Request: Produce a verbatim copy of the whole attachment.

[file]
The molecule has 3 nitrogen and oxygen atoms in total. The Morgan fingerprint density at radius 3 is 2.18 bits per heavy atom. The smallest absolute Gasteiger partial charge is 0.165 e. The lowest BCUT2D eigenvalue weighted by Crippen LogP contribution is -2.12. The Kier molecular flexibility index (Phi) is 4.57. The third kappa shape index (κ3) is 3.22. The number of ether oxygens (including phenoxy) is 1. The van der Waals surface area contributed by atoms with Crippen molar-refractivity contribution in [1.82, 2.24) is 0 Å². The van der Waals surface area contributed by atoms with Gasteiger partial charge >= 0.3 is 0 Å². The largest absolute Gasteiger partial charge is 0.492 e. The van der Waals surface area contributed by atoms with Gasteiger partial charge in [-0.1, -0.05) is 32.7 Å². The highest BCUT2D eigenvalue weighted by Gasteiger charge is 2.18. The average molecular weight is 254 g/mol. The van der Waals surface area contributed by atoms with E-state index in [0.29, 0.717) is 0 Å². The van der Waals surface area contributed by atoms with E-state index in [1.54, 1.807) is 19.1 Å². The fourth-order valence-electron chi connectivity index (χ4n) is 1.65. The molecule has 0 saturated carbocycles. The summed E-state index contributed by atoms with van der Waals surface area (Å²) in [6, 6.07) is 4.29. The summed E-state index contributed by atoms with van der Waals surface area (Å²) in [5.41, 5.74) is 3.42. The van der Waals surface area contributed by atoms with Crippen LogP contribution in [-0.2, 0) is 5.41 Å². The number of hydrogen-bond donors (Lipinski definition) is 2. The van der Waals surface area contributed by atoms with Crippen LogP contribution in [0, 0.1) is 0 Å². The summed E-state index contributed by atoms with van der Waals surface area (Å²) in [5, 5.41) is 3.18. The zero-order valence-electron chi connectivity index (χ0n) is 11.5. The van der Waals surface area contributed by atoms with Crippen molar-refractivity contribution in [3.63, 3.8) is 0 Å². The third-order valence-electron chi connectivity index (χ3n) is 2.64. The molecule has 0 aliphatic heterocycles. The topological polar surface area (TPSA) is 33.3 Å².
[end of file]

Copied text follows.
The molecule has 3 nitrogen and oxygen atoms in total. The Morgan fingerprint density at radius 3 is 2.18 bits per heavy atom. The smallest absolute Gasteiger partial charge is 0.165 e. The lowest BCUT2D eigenvalue weighted by Crippen LogP contribution is -2.12. The Kier molecular flexibility index (Phi) is 4.57. The third kappa shape index (κ3) is 3.22. The number of ether oxygens (including phenoxy) is 1. The van der Waals surface area contributed by atoms with Crippen molar-refractivity contribution in [1.82, 2.24) is 0 Å². The van der Waals surface area contributed by atoms with Gasteiger partial charge >= 0.3 is 0 Å². The largest absolute Gasteiger partial charge is 0.492 e. The van der Waals surface area contributed by atoms with Gasteiger partial charge in [-0.1, -0.05) is 32.7 Å². The highest BCUT2D eigenvalue weighted by Gasteiger charge is 2.18. The average molecular weight is 254 g/mol. The van der Waals surface area contributed by atoms with E-state index in [0.29, 0.717) is 0 Å². The van der Waals surface area contributed by atoms with E-state index in [1.54, 1.807) is 19.1 Å². The fourth-order valence-electron chi connectivity index (χ4n) is 1.65. The molecule has 0 saturated carbocycles. The summed E-state index contributed by atoms with van der Waals surface area (Å²) in [6, 6.07) is 4.29. The summed E-state index contributed by atoms with van der Waals surface area (Å²) in [5.41, 5.74) is 3.42. The van der Waals surface area contributed by atoms with Crippen LogP contribution in [-0.2, 0) is 5.41 Å². The number of hydrogen-bond donors (Lipinski definition) is 2. The van der Waals surface area contributed by atoms with Crippen LogP contribution in [0, 0.1) is 0 Å². The summed E-state index contributed by atoms with van der Waals surface area (Å²) in [5, 5.41) is 3.18. The zero-order valence-electron chi connectivity index (χ0n) is 11.5. The van der Waals surface area contributed by atoms with Crippen molar-refractivity contribution in [3.63, 3.8) is 0 Å². The third-order valence-electron chi connectivity index (χ3n) is 2.64. The molecule has 0 aliphatic heterocycles. The topological polar surface area (TPSA) is 33.3 Å².